After this, you are most likely to have a biopsyThe removal of a small sample of cells or tissue so that it may be examined under a microscope. The term may also refer to the tissue sample itself. of the prostate. The most common way of doing this is a procedure called transrectal ultrasound (TRUS) with biopsy.

This is very useful in diagnosing prostate cancerAbnormal, uncontrolled cell division resulting in a malignant tumour that may invade surrounding tissues or spread to distant parts of the body. and can also tell your doctors a great deal about the cancerAbnormal, uncontrolled cell division resulting in a malignant tumour that may invade surrounding tissues or spread to distant parts of the body. itself, which is very important for deciding treatment options.

Interactive illustration of the TRUS with biopsy procedure
Interactive illustration of the TRUS with biopsyThe removal of a small sample of cells or tissue so that it may be examined under a microscope. The term may also refer to the tissue sample itself. procedure

Depending on the results of the biopsyThe removal of a small sample of cells or tissue so that it may be examined under a microscope. The term may also refer to the tissue sample itself., other tests may also be recommended.

These may include:

  • CTA scan that generates a series of cross-sectional X-ray images. scan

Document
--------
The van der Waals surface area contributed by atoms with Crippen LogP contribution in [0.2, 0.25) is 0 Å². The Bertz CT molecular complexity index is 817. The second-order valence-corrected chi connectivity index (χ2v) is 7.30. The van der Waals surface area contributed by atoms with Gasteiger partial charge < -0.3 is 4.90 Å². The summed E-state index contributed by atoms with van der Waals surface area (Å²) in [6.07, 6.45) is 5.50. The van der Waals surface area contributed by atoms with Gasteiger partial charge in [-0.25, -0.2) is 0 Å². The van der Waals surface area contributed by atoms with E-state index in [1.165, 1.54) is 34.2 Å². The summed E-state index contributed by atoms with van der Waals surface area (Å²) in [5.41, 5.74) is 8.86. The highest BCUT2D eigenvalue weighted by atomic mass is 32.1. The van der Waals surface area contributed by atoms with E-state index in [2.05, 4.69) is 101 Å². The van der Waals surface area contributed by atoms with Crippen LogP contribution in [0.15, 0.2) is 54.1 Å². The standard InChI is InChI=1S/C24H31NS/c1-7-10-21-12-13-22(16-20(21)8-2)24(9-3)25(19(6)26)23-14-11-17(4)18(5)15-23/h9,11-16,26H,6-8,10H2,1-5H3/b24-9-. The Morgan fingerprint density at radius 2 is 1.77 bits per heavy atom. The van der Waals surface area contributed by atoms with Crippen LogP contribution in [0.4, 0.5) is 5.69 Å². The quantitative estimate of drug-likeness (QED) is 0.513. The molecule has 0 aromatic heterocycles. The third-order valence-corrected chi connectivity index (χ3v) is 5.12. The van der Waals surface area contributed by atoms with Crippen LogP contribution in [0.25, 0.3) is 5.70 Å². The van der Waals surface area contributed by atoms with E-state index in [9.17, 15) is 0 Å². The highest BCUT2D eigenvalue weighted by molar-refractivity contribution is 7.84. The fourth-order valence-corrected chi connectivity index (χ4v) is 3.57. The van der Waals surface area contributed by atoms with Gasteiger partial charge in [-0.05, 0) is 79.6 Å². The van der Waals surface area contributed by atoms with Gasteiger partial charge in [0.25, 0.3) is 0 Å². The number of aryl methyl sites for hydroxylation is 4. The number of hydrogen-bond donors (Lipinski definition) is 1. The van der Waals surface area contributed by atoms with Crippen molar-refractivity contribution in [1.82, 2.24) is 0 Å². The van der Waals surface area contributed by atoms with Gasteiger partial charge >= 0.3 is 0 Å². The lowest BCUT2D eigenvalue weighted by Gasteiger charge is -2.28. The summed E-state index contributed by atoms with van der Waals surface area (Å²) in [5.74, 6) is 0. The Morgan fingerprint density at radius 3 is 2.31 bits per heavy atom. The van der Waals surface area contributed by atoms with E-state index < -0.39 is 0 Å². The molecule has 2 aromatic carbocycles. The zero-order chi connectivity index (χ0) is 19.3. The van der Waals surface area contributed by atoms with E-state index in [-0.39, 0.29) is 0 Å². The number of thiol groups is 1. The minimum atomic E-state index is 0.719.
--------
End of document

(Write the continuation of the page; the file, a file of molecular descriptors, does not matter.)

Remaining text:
• MRIAn abbreviation for magnetic resonance imaging, a technique for imaging the body that uses electromagnetic waves and a strong magnetic field. scan
  • X-rays
  • Bone scan.

Trained professionals carry out all of these tests. You may like to talk to them about what they are looking for, although the technicians will not be able to discuss the results with you there and then.

Find out about each test, including how it might make you feel and what you can do to prepare yourself. It usually helps to know in advance what is going to happen.

Following these tests, you may have to wait a while for the results to come back. This is because the information needs to be looked at by a team of different specialists (a urologist, a radiologist, an oncologist, a pathologist and a specialist nurse). You may be asked to make another appointment at the hospital or with your doctor to get the results of the tests in person. You may also have more contact with this team if you need treatment, which you can learn more about it in the Choosing treatments section.

Learn more about the further tests introduced above